An Introduction to BuddyPress Conditional Tags

bpAs promised last week, we’re going to provide an introduction to BuddyPress conditional tags. If you’re familiar with WordPress conditional tags, you’ll be able to catch on and customize to your heart’s content. If you’re not familiar with WordPress conditional tags, then make sure to check out the handy reference available in the codex. It will help you in learning how to construct statements with your own conditional tags.

What are conditional tags and how do I use them?

The Conditional Tags can be used in your Template files to change what content is displayed and how that content is displayed on a particular page depending on what conditions that page matches.

These tags allow you to show specific content only if certain conditions are met or if a combination of conditions are met, which saves you from having to create a custom template for each instance. Here is an example of a regular WordPress conditional tag that you have probably seen in use before:

Conditional Tag: is_home()
Example Usage: {code type=php}Welcome

‘; ?>{/code}

You can use these tags to specify what content shows up on specific pages, categories, single posts, tags, specific authors, dates, etc. For example, if you only want advertisements to appear on certain categories and have others ad-free, you can qualify their display using a conditional statement. You can use them in unlimited ways to customize your WordPress templates.

How can I use BuddyPress-specific conditional tags?

The BuddyPress codex has a list of 46 available conditional template tags for BuddyPress 1.1+. This is a great reference to bookmark. Now, using these tags, you can construct statements that will tell BuddyPress to check to see if certain conditions are met before displaying the specified content.

Example 1:

Conditional Tag: bp_is_groups_component()

Let’s say you want to add a prominent link to important Terms and Conditions to the sidebar of groups pages. You would need to add a conditional tag to the sidebar.php file. Here’s an example that says: If this is is a page generated by the groups component, display this link:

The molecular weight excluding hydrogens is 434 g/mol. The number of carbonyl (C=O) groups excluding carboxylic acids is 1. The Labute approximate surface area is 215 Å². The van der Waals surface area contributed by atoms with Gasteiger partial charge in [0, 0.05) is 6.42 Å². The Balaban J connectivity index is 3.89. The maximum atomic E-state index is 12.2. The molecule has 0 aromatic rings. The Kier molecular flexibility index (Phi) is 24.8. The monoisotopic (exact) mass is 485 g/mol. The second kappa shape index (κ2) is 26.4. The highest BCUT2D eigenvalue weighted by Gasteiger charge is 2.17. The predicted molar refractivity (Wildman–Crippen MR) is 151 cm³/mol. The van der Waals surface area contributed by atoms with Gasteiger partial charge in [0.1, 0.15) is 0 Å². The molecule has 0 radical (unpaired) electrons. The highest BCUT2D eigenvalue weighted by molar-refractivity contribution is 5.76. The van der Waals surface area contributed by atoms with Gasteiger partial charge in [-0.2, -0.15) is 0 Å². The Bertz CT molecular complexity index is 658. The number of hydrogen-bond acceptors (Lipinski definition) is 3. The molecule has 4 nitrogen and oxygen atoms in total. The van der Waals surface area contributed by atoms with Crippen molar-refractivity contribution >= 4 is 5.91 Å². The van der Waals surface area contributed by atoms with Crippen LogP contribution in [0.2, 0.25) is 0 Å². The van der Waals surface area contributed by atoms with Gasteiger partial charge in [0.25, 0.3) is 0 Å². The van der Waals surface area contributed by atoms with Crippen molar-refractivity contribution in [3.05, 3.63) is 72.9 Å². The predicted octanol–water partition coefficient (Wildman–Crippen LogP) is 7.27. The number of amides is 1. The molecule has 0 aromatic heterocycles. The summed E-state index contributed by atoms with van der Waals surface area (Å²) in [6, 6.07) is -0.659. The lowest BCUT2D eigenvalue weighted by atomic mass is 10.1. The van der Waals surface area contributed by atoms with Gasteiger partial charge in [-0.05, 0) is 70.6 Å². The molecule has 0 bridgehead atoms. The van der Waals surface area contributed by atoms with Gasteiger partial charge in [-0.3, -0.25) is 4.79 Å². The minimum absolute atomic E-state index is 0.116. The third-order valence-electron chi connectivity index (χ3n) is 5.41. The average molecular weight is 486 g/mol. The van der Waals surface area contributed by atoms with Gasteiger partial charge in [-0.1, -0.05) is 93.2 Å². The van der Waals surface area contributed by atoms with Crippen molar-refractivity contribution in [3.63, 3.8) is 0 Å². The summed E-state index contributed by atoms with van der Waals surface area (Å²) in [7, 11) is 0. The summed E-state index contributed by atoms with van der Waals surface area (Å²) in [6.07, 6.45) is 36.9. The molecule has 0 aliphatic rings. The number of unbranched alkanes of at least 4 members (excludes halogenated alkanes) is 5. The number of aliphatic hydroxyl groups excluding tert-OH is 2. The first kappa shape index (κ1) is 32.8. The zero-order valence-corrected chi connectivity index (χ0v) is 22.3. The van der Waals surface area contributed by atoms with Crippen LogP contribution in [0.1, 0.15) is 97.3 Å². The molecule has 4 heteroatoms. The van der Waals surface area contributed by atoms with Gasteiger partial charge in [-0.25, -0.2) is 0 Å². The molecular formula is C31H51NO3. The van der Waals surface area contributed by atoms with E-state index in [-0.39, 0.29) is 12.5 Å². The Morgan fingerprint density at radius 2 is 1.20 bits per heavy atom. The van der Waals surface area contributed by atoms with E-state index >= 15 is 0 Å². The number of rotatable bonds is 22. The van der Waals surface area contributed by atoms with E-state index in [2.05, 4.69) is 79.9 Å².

{code type=php}Important: Read Our Group Participation Policy!{/code}

This link will not show up on members pages or profile pages or other components. It will only display in the sidebar on pages related to groups.

Example 2

Conditional Tag : bp_is_blog_page()

Let’s look at another example. Perhaps you want to facilitate members getting linked up as friends on your site. Friend requests can get buried if users ignore their notifications. One quick way to bring these requests to the user’s attention is to add new friend requests to the top of the sidebar of the blog home page. If you’re using the BuddyPress default theme you can add a conditional tag in the sidebar.php file that will put friend requests in a more prominent place:

{code type=php}{/code}

You may also want to add to that statement that you only want the friend requests to show if the user is logged in. (If you don’t specify this, it will say that there are no requests for them to respond to, which won’t make sense if they are not logged in users.) If that is the case, you can combine those conditional tags like so:

<?php if ( bp_is_blog_page() && is_user_logged_in() ) : ?>
<?php locate_template( array( 'members/single/friends/requests.php' ), true ) ?><? endif; ?>

Despite the fact that BuddyPress has been in nearly constant transition with an ever-expanding code base, these will still be foundational tools for fine-tuning your BuddyPress site. Developing a solid understanding of conditional tags will offer you a greater level of flexibility and take your theming to the next level. Have fun experimenting and creating with BuddyPress and let us know what you’ve got cooking! We’d love to hear about your latest projects and would be happy to feature new and innovative developments in the BuddyPress world.